So, I need to know a couple of things about soldering. My primary workspace, robotics and otherwise is a desk with a computer and only a little bit of free space (4ft. by 6 in.). I am wondering if it is safe to solder in such a small area. Also, what level of ventilation do I need to solder safely? My desk is in a normal house room and my desk is write next to an air vent. My house has heating and A/C? Do I need a fan or a fume sucker thing? I plan to only solder a little to get things to stay in my solder less bread board (soldering header pins onto wires and such). So, basically, what are the minimum requirements for soldering safely (space and ventilation). Also, if anyone could point me to some hobby/beginner level soldering must-haves on amazon that would be great, thanks.
For occasional light-duty soldering as you describe, no special ventilation arrangement is required but sometimes a fan or hood is helpful. For example, I use an open-front plastic cube, 34 cm on each edge, with a fan that draws air into the front and exhausts it through a hole in the back. Two bright LED floods are mounted in the top of the box.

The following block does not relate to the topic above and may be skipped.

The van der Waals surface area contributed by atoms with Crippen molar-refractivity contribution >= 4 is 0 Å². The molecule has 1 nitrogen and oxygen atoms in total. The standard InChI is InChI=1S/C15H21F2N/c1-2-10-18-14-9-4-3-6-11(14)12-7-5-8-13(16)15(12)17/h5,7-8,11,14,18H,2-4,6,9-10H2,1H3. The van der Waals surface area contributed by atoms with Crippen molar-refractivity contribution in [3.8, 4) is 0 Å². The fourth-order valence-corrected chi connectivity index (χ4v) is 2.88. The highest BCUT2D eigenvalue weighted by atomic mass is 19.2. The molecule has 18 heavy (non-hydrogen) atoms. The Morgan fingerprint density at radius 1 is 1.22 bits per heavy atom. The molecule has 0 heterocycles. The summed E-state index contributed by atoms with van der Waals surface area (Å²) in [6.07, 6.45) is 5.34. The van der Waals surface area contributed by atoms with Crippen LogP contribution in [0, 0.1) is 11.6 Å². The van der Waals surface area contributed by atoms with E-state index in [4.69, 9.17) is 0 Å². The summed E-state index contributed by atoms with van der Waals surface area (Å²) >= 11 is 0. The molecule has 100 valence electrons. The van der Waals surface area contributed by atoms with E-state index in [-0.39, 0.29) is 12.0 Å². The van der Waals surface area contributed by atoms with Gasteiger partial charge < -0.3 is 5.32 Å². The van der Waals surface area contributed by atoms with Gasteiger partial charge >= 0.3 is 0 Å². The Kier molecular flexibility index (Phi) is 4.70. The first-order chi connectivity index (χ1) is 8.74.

Piping the exhaust to a window or vent is a good idea if you do much soldering and want to keep smoke from smelling up the area. My fan's flow is low, just enough that smoke from rosin-core solder moves away from me instead of into my face. It is a 12 V computer fan powered by a 9 V source, so is quiet and low-flow. Too much flow would make noise and would cool off whatever you are soldering.
The free space mentioned (4ft. by 6 in.) is rather narrow, but is big enough if you have an effective way to keep the soldering iron from falling off the edge, and a way to keep it out of the way of your hands when it is set down. Burning yourself is more of a safety risk, I think, than is causing a fire.
For “soldering must-haves”, thin solder (about 1 mm or less) is needed for typical electronics soldering. Solder wick is good to have if you don't solder perfectly. (See solder wick videos on youtube.) Tweezers are a good idea. Occasionally the following are useful: small metal clips to heat-sink wires or parts, a “third hand tool”, a PCB vise, a magnifying glass (or camera), etc.